The French Connection
Raiders of the Lost Ark
Once again, many movies end up in very different categories than I thought they would:
Thor feels like straight-up action and not at all like a thriller, but it’s structured like the latter than the former: It’s focused not on the external threat but on the hero’s folly and culpability in all that follows. The movie is more critical of Thor than Loki.
Donnie Brasco feels like a thriller, but doesn’t fit into any of these categories. Instead, it charts like a tragedy, which is a structure we’ll look at later in this series.
The final surprise: Certain movies (each of which were adapted from several years worth of stories in another medium), combined more than one of these arcs, but in each case, they didn’t overlap—One arc wraps up and then the other begins immediately thereafter:
The Fugitive (compressed from a four-year TV epic) crams an entire action arc into its first 40 minutes, then fits a mystery arc into the remaining 80 minutes.
Spider-Man (covering the first ten years of the comic) zips through a thriller arc, in which the power goes to Peter’s head and he suffers the consequences, then it wraps that up and devotes the rest of the movie to an action arc, as he deals with the external threat of the Green Goblin
Iron Man (covering 20 years of the comic) does the opposite: first we have an action arc, dealing with the external threat of the warlord, then a thriller arc, as Tony comes home and lets his powers get to his head, and deals with the consequences at the end.
Tomorrow, something similar and yet very different: Horror
Just to review, the general arc of classical structure, as I identify it, can be boiled down to four quarters separated by three turning points:
First quarter: Longstanding problem becomes acute through a humiliation and a new opportunity to solve that problem is identified.
¼ point: Hero commits to the opportunity.
Second quarter: Hero tries to solve the problem the easy way.
Midpoint: Disaster and loss of safe space
Third quarter: Hero tries to solve the problem the hard way.
¾ point: Spiritual crisis
Final quarter: Wiser hero solves or succumbs to problem.
For now, let’s just focus on the four quarters. The essential quartet of Problem / Easy Way / Hard Way / Resolution is vague enough to apply to just about any story about a large problem, but eventually you get tired of having to squint all the time. When we opened our eyes all the way and tested this structure against some actual movies, we found that different genres tended to have very different takes on that quartet. This week, we’ll look at hour several different genres tend to define those four quarters.
Surprisingly, although there are many profoundly different subgenres of comedy, I was able to identify on more-specific quartet that applied to almost all of them:
Discontent / Transgression with Mask / Deal with Consequences / Growth Without Mask:
Easy Living (mask = false identity that is thrust upon her)
The Awful Truth, His Girl Friday (mask = pretend to no longer to be in love)
Sullivan’s Travels (mask = phony poverty)
Some Like It Hot (mask = drag)
The Apartment (transgression has already begun, then escalates, mask is unwanted but adopted to get ahead at work and explain strange goings on to his neighbor)
The Producers (mask = scam)
Breaking Away (mask = Italian accent)
Risky Business (mask = sunglasses)
Tootsie (mask = drag)
Raising Arizona (literally with and without masks)
Swingers (mask = phony pick-up persona)
Rushmore (he’s been wearing the mask for years, but now it escalates)
Wedding Crashers (mask = fake identities)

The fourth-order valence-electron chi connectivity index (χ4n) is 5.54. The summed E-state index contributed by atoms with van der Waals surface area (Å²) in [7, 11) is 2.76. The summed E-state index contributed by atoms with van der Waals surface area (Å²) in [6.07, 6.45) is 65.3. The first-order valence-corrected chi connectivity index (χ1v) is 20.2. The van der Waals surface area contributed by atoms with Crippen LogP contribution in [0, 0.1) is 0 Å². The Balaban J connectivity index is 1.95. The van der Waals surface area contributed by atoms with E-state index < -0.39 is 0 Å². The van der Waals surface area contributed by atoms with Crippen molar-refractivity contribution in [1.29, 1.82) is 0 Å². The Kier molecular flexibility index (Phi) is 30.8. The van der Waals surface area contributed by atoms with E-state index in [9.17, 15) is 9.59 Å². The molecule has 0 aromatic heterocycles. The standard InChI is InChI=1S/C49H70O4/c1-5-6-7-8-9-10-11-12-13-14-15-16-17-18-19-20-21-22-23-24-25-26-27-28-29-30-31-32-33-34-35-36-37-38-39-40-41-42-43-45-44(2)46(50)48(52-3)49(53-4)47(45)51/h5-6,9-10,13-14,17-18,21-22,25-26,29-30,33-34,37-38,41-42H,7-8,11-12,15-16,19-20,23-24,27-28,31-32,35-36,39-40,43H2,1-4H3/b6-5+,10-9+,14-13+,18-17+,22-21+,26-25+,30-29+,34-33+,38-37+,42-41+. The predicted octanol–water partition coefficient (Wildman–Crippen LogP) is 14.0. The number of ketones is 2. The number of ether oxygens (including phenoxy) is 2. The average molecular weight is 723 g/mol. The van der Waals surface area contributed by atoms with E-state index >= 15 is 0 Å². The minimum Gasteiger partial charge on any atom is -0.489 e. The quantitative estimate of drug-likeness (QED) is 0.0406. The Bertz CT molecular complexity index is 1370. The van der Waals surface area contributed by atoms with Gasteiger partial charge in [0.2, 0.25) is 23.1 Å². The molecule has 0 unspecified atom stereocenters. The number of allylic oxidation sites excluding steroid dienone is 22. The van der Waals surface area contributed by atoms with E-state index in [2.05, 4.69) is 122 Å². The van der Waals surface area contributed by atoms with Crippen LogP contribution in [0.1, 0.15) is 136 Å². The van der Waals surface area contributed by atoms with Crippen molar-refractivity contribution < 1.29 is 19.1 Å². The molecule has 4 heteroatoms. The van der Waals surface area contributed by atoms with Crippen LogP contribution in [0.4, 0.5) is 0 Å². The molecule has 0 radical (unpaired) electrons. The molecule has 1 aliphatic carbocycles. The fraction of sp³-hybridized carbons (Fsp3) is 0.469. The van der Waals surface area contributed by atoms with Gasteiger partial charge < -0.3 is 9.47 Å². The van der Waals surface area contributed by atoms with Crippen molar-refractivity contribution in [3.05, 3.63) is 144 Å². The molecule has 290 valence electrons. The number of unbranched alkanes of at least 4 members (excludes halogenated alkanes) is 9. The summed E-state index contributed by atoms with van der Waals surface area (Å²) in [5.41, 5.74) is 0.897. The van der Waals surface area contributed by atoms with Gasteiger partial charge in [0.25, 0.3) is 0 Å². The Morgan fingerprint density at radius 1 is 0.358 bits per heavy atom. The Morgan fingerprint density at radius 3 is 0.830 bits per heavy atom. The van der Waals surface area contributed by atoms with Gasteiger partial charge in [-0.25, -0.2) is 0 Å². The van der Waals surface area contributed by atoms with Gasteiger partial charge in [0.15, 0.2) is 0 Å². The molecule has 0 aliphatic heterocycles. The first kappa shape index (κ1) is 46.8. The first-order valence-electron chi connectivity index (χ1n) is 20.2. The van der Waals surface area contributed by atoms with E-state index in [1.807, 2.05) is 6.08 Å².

The 40 Year Old Virgin (mask = fake confidence)
Juno (first transgression has already happened, second transgression happens late)
Superbad (mask = fake ID)
Mean Girls (mask = fake personality)
The Hangover (transgressions not seen, revealed as part of lengthened consequences section)
Even the exceptions I identified were slight:
In Bringing Up Baby, Cary Grant has no mask but it doesn’t matter because Hepburn insists on treating him as something he isn’t, so he gets the same benefit, in that he gets to flee his responsibilities for a time.
I was surprised that Bridesmaids, which feels like a very classical comedy, is the most atypical of the comedies I looked at, since our hero engages in almost no transgression, but merely attempts to be dutiful. She does wear a mask, however, to the extent that she pretends not to be broke and not to be horribly depressed about friend’s wedding and life in general.
Though, as we’ll see throughout the series, some movies end up jumping into other categories altogether:
Dr. Strangelove didn’t fit at all, but I think that that’s because it’s a conspiracy movie that’s played as a comedy and thus fits the “mystery” arc that we’ll look at tomorrow. (It was adapted from a dead serious novel)
Annie Hall, likewise, doesn’t fit, because it’s really a drama arc played for laughs.
Then I did a week on the idea that “inciting incident” wasn’t a very useful concept, so it should be replaced by three ideas: Problem-Opportunity-Conflict.
Now we’re back to make more sense of it all.First of all, as you can see, I’ve changed the title.For the purposes of the upcoming book, I’ve been expanding my definitions to apply to different storytelling media, but I also want to make it clear that there’s lots of stories that these steps don’t apply to, such as long-form TV or comic book serials, and also movies with atypical ambitions.
I don’t want to imply that beloved movies like Weekend or Slackeror Pulp Fiction are doing anything wrong simply because they’re notabout the solving of a large problem.This structure doesn’t describe some sort of “inherent nature of celluloid”, it merely describes the natural progress that most humans go through when we try to solve a large problem, which is why, if you’re writing that kind of story, in whatever media, you should probably hit most of these steps in roughly this order.
In this series, we’re going to walk through the steps of the most common structure, but that will actually start nextweek.First we’re going to spend a week expanding my previous thoughts about specific genre structures.Over the course of the Checklist Road Tests, it seemed that the concept of “the promise of the premise” was unclear, partially because I borrowed it from Blake Snyder.
It emerged that this could mean very different things depending on the genre.In some genres, such as comedy and thrillers the audience and the hero are having fun together, but we also saw that in horror movies such as Alien, the audience is having fun because the heroes are suffering. So this week we’ll tackle…